While ear training gives you the ability to create the sounds you hear, it will still be an imperfect process. This series is meant to show you the actual process I use to recreate patches by ear.
In this particular video, I’m highlighting our upcoming feature called the Randomizer Challenge – a magical place where patches are randomly generated and you get to spend as much time as you like recreating them. And I do mean AS MUCH TIME AS YOU LIKE… Just remember to eat every once in a while, mkay?
Today I’m gonna do a patch walk-through. To give you an idea of the true process of recreating a patch by ear. And I’m gonna do it using a new feature we’ve been working on, called a Randomizer Challenge.
So, Randomizer Challenge is very similar to a group challenge, and in a group challenge, as you may know, you recreate a hidden patch using all the controls you’ve unlocked so far. In a group challenge, the patch that you are recreating is one we’ve created. However, with the Randomizer Challenge, rather than one of us programming it, the app itself is gonna create a new patch, right then and there, for you to recreate.
This is great, because you’ll be able to just endlessly practice; you can have as many new patches as you want. So let’s give it a shot.
All right, so I like to start with the most obvious things first, and right off the bat, I hear a long tail. It’s longer than that. Okay, I hear a sub-oscillator. Okay. Now, there’s some width in there, and we could get this a few different ways. We can get it from unison, from chorus. I think- I wanna say it’s chorus; let’s see. Yeah, I think that’s right.
I had to slow it down a little bit, and I only wanted to mix in a little bit, but… And then I think here’s a little bit of high end taken off. Okay. Now I gotta check a few performance-related things, like let’s see how many voices I can play.
All right, just one. Oh, that’s the shown patch. Let me try it with the hidden. All right, one note at a time, but I hear some bending between the notes. So there’s definitely portamento. Question is, does it happen every time I play a note, or only when I connect them? It’s every time, so, it’s mono, and we’ve got some portamento; let’s see. Eh, slower.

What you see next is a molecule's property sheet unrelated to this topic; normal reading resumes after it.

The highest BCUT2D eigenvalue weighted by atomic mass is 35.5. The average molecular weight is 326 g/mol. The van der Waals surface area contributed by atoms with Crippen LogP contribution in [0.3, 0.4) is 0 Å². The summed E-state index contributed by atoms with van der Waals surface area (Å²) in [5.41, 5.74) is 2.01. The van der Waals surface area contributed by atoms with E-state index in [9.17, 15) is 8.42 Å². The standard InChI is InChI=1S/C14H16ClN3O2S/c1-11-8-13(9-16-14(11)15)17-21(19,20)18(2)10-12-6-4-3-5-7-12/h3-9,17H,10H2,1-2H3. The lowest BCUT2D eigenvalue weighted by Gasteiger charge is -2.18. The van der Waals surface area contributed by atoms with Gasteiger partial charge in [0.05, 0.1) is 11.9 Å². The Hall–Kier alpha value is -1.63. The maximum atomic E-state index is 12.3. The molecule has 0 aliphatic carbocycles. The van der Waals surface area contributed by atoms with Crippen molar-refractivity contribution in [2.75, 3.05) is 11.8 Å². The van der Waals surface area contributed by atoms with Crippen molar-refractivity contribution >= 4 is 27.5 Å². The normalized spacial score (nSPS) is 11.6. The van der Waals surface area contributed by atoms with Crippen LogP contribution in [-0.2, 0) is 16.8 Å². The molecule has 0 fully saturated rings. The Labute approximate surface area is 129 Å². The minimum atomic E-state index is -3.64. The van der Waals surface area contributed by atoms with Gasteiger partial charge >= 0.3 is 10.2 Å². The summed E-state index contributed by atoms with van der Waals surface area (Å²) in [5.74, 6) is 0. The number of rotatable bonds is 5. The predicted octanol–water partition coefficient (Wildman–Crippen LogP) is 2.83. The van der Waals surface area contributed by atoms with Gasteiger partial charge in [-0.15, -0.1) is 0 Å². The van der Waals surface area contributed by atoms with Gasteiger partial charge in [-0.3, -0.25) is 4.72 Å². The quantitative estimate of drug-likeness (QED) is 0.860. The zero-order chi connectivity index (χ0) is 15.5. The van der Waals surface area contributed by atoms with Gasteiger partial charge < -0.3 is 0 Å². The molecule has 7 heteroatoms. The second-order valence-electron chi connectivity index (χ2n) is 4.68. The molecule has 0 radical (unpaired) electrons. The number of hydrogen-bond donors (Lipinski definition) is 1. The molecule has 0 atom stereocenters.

Okay. Could be a little rounder? No, definitely there. Now let’s check the mod wheel. I don’t hear anything. Pitch wheel? That’s two semitones. Oh, and I’m noticing right now that I hold the key, it’s fading. So, sustain.
All right. And let’s see, what else? Velocity. Now, there’s one little cheat here. When velocity is enabled, you can see the keys change color, like a light touch, we’ll get a very light blue color. I can see that’s not happening. But normally, you’d just hit a hard key, hit a soft key, that’s how you could hear the difference.
All right, now we’ve got to check key tracking. And right now I’ve been hitting middle C, and middle C is not affected by key tracking. So I’m gonna do a higher pitch to see if there’s a difference. No, no key tracking. So, I’m gonna play a little bit, just to make sure I’m not missing anything.
A little slower portamento? No. And I know for me something funny happens. When I listen to it enough times, sometimes I almost trick myself into thinking there’s still something different. Especially if you’ve ever had one of those patches you submitted and it was so close, it was just a tiny difference.
But I think that’s it. All right, let’s go for it. All right! So that patch was, you know, kind of intermediate. Nothing too crazy. I wanna do more of these, just so you can see what the process is like and you can really get a feel for it, and this randomizer feature will be released soon.
This isn’t your ordinary synth tutorial. This is Syntorial. Making programming synths easy, with videogame-like training, teaching you how to program synth patches by ear. Each lesson starts with a demonstration, then an interactive challenge. With over 200 lessons, once you complete the program, you’ll be able to create the sounds you hear using almost any synthesizer. Try the award-winning Syntorial today.-